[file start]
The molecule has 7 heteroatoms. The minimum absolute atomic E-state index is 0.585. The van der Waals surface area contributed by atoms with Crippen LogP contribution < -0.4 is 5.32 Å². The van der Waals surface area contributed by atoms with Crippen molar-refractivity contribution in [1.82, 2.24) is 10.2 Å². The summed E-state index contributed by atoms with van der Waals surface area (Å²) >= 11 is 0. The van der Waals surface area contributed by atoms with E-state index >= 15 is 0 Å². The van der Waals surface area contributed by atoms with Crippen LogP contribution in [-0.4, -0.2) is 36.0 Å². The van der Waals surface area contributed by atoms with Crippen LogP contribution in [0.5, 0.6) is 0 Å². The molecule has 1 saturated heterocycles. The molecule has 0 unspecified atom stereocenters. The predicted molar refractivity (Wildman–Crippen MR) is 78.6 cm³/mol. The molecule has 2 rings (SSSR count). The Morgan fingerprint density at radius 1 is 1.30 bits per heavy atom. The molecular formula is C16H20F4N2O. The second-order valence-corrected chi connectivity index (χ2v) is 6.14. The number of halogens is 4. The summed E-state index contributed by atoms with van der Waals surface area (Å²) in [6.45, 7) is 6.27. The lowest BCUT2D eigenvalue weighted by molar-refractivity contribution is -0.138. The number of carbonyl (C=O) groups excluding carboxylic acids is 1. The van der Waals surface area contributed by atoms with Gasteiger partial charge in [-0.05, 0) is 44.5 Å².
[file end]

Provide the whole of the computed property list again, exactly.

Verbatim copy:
The molecule has 7 heteroatoms. The minimum absolute atomic E-state index is 0.585. The van der Waals surface area contributed by atoms with Crippen LogP contribution < -0.4 is 5.32 Å². The van der Waals surface area contributed by atoms with Crippen molar-refractivity contribution in [1.82, 2.24) is 10.2 Å². The summed E-state index contributed by atoms with van der Waals surface area (Å²) >= 11 is 0. The van der Waals surface area contributed by atoms with E-state index >= 15 is 0 Å². The van der Waals surface area contributed by atoms with Crippen LogP contribution in [-0.4, -0.2) is 36.0 Å². The van der Waals surface area contributed by atoms with Crippen LogP contribution in [0.5, 0.6) is 0 Å². The molecule has 1 saturated heterocycles. The molecule has 0 unspecified atom stereocenters. The predicted molar refractivity (Wildman–Crippen MR) is 78.6 cm³/mol. The molecule has 2 rings (SSSR count). The Morgan fingerprint density at radius 1 is 1.30 bits per heavy atom. The molecular formula is C16H20F4N2O. The second-order valence-corrected chi connectivity index (χ2v) is 6.14. The number of halogens is 4. The summed E-state index contributed by atoms with van der Waals surface area (Å²) in [6.45, 7) is 6.27. The lowest BCUT2D eigenvalue weighted by molar-refractivity contribution is -0.138. The number of carbonyl (C=O) groups excluding carboxylic acids is 1. The van der Waals surface area contributed by atoms with Gasteiger partial charge in [-0.05, 0) is 44.5 Å².